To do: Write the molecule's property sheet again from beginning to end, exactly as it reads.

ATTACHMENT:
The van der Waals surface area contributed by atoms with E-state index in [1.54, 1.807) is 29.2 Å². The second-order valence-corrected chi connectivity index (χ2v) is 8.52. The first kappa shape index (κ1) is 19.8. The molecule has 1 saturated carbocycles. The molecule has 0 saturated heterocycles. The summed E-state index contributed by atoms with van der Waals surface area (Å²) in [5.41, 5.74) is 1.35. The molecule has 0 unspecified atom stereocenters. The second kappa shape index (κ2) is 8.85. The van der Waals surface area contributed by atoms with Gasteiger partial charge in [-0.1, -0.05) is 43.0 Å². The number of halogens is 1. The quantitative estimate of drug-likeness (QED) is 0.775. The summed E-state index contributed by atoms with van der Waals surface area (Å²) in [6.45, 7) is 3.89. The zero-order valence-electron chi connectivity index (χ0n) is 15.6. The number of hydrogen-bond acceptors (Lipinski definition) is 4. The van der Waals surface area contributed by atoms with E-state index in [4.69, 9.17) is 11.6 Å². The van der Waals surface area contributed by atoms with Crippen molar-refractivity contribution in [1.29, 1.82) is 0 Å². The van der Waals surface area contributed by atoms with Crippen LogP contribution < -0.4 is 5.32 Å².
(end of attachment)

The van der Waals surface area contributed by atoms with E-state index in [1.54, 1.807) is 29.2 Å². The second-order valence-corrected chi connectivity index (χ2v) is 8.52. The first kappa shape index (κ1) is 19.8. The molecule has 1 saturated carbocycles. The molecule has 0 saturated heterocycles. The summed E-state index contributed by atoms with van der Waals surface area (Å²) in [5.41, 5.74) is 1.35. The molecule has 0 unspecified atom stereocenters. The second kappa shape index (κ2) is 8.85. The van der Waals surface area contributed by atoms with Gasteiger partial charge in [-0.1, -0.05) is 43.0 Å². The number of halogens is 1. The quantitative estimate of drug-likeness (QED) is 0.775. The summed E-state index contributed by atoms with van der Waals surface area (Å²) in [6.45, 7) is 3.89. The zero-order valence-electron chi connectivity index (χ0n) is 15.6. The number of hydrogen-bond acceptors (Lipinski definition) is 4. The van der Waals surface area contributed by atoms with E-state index in [4.69, 9.17) is 11.6 Å². The van der Waals surface area contributed by atoms with Crippen molar-refractivity contribution in [1.29, 1.82) is 0 Å². The van der Waals surface area contributed by atoms with Crippen LogP contribution < -0.4 is 5.32 Å².